Chel­tenham students host own pres­i­den­tial de­bate

Glenside News - - FRONT PAGE - By Jar­reau Free­man

They PDy nRW Ee RI vRWLnJ DJe MusW yeW, EuW Whey knRw D ORW DERuW Whe po­lit­i­cal is­sues at the fore­front of the coun­try.

In an ef­fort to ed­u­cate and in­form sWuGenWs DERuW Whe 2012 SUesLGenWLDO eOeFWLRn, D seOeFWLRn RI CheOWen­hDP HLJh SFhRRO sRFLDO sWuGLes sWuGenWs par­tic­i­pated in a mock pres­i­den­tial deEDWe OFW. 16.

The high school au­di­to­rium was packed with students wait­ing to hear 3UesLGenW BDUDFk OEDPD, VLFe 3UesLGenW -Re BLGen, DnG GRv. MLWW 5RPney and run­ning mate Con­gress­man Paul Ryan take the stage to de­bate.

TweOIWh-JUDGeU ADURn HeDWh DnG 11th-grader Sam Pritchard played 3UesLGenW OEDPD DnG VLFe 3UesLGenW BLGen, DnG 11Wh-JUDGeUs -DFRE MDUberger and Lukas Grund played Rom­ney and Ryan.

HeDWh, whR SRUWUDyeG 3UesLGenW OEDPD, DnG MDUEeUJeU, whR SRU- WUDyeG GRv. 5RPney, EeJDn Whe GeEDWe with a state­ment of why they would be the best choice for pres­i­dent.

“I be­lieve this is the land of op­por­tu­nity and I be­lieve if we re­store that op­por­tu­nity we will see this coun­try FRPe URDULnJ EDFk,” MDUEeUJeU sDLG. “We need a strong leader in the eco­nomic sec­tor and I can pro­vide that. My plan will bring back Amer­i­can SURsSeULWy DnG FUeDWe 12 PLOOLRn MREs Ln Py fiUsW WeUP. I DP seekLnJ WhLs pres­i­dency to re­store our strength at hRPe DnG DEURDG.”

HeDWh sDLG he Ls Uun­nLnJ IRU Ue-eOeF­tion be­cause he cares about the Amer­i­can peo­ple and be­cause he has the best ideas to move the coun­try for­ward.

“I fiUsW UDn IRU SUesLGenW IRuU yeDUs ago to change the course of an al­ready weDk eFRnRPy,” he sDLG. “As SUesL­dent I stopped the econ­omy from to­tal dev­as­ta­tion and be­gan the long road to re­cov­ery. The path is not quick or easy and it takes more than one term to solve the prob­lems that have built over GeFDGes. IW UeTuLUes FRPPRn eIIRUW, shDUeG UesSRn­sLELOLWLes, EROG FhRLFes DnG Ln­nRvDWLRn.”

DuULnJ Whe GeEDWe, Whe FDnGLGDWes dis­cussed a va­ri­ety of top­ics like for­eign af­fairs and un­em­ploy­ment.

The PRGeUDWRU DskeG whDW HeDWh and Mar­berger would do to sta­bi­lize AIJhDnLsWDn DIWeU PRUe WhDn 50 APeUi­can sol­diers have been killed by Afghan forces this year.

HeDWh SURSRseG WhDW Whe U.S. FRnWLnue to help build and re­build the in­fra­struc­ture of the coun­try and in­crease mil­i­tary re­solve.

Afghan se­cu­rity forces are not prop­erly trained to han­dle coali­tion forces even WhRuJh Whey RuWnuPEeU WheP, Mar­berger ar­gued.

He DOsR sDLG WhDW D PDMRULWy RI se­cu­rity forces are lo­cated where only 4 per­cent of the Afghan pop­u­la­tion exLsWs. He sDLG WhLs Ls Whe wURnJ SODFe IRU them to be.

3ULWFhDUG, whR SRUWUDyeG 5RPney, DnG GUunG, whR SRUWUDyeG 5yDn, GLs

cussed their plans for get­ting man­u­fac­tur­ing jobs back from China.

The rea­son why Amer­i­can busi­nesses are send­ing man­u­fac­tur­ing jobs to China is be­cause they are bur­dened with high busi­ness costsI high cor­po­rate taxes and strict reg­u­la­tions in the statesI Grund said.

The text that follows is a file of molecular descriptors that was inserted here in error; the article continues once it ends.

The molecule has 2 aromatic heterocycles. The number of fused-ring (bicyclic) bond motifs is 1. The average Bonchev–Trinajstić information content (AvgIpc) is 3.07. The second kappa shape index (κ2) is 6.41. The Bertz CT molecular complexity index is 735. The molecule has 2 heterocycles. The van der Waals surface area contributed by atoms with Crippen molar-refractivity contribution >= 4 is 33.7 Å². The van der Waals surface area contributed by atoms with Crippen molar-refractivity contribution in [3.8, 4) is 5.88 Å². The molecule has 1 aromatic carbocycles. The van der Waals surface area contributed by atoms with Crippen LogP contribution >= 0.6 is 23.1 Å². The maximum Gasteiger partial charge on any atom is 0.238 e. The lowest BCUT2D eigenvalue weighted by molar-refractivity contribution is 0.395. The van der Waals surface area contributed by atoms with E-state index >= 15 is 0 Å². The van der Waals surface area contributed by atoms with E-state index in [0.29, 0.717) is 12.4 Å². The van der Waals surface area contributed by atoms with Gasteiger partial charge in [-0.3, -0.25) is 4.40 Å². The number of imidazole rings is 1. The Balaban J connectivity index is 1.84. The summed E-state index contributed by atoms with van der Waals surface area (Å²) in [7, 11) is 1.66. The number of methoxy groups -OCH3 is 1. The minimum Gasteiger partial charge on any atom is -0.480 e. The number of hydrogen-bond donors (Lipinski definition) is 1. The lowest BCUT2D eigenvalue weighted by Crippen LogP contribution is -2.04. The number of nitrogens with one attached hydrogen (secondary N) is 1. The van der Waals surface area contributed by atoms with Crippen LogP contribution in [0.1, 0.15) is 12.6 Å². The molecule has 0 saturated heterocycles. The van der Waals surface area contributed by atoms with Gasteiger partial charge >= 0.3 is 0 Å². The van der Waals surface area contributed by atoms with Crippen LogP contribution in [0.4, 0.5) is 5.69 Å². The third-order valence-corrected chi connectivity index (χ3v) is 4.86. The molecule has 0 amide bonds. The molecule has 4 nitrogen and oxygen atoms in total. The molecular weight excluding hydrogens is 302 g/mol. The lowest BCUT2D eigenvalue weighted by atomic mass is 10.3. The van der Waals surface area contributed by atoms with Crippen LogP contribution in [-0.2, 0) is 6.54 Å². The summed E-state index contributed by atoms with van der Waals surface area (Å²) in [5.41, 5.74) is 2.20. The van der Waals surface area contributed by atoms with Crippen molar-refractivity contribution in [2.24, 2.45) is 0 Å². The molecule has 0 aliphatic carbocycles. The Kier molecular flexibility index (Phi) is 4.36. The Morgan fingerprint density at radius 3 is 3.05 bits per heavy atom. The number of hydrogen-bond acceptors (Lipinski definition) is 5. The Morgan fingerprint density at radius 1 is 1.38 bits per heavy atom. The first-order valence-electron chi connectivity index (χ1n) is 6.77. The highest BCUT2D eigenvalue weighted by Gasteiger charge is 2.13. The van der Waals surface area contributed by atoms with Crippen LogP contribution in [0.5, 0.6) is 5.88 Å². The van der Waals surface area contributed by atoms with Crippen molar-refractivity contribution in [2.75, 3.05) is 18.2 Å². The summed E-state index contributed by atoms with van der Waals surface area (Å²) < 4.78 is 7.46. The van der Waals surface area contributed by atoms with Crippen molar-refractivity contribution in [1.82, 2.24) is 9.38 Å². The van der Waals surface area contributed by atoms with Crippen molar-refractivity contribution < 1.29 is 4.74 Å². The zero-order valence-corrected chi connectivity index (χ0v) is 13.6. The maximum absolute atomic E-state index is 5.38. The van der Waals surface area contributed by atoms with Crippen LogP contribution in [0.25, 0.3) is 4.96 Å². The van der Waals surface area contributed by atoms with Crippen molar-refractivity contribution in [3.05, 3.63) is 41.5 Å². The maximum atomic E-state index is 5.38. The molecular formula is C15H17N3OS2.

ee said he and Mar­berger will loosen job reg­u­la­tions so busi­nessHV FDn flRurLVH DnG JHW $PHrLFDnV work­ing again.

In re­spon­seI Pritchard ar­gued that the best way to keep busi­nesses from send­ing jobs over­seas is to cre­ate tax in­cen­tives for busi­nesses that bring jobs back to the states.

They also tack­led ed­u­ca­tion and health-care re­form.

Pritchard said in or­der to pro­vide Amer­i­cans with qual­ity col­lege ed­u­ca­tionsI stu­dent loan re­form and im­prove­ments to community col­leges are some things that can be done.

eow­ev­erI Grund ar­gued that the coun­try needs to cre­ate more em­ploy­ment op­por­tu­ni­ties so when students grad­u­ate they will have jobs.

When health care was on the tableI Grund said that Medi­care is im­por- tant be­cause it avoids dis­rup­tions in health care for se­nior cit­i­zens.

Pritchard said health care needs to be stronger and in­formed students that Grund and Mar­berger are in fa­vor of cre­at­ing a voucher sys­tem that causes se­niors to shop for health care.

To con­cludeI both eeath and Mar­berger said if they were elected pres­i­dent they would re­build and VWrHnJWHHn WHH FRunWry Ln Dn HI­fiFLHnW fash­ion.

Students will be able to cast their vote for the can­di­dates Oct. OS in home room.

Fol­low­ing the de­bateI eeath said that pre­par­ing to play Pres­i­dent Obama was no small feat. ee said he prac­ticed sev­eral times to make sure his speech was clear and steady dur­ing the de­bate.

“, rHDOOy JRW LnVLJHW LnWR ZHDW’V go­ing on in our coun­tryI” he said. “Do­ing re­search and por­tray­ing the pres­i­dent re­ally gave me an idea of how the coun­try works.”

Mar­berger said that pre­par­ing for the de­bate was easyI be­cause he knew some gen­eral things about Rom­ney to help him get into char­ac­ter.

“The pur­pose of the de­bate was to ed­u­cate the students in the au­di­enceI” said so­cial stud­ies teacher Steve Janke. “Stu­dent mod­er­a­tors de­vel­oped the ques­tions and we choose the ones we felt would be EHnH­fiFLDO WR WHH VWuGHnWV DnG WHH FrRZG. ,W ZDVn’W D GHEDWH WR VHH ZHR would win. eope­fully the students learned some­thing and learned about the po­lit­i­cal process.”

Sam Pritchard por­trays Vice Pres­i­dent Joe Bi­den dur­ing the mock de­bate at Chel­tenham High School Oct. 16.

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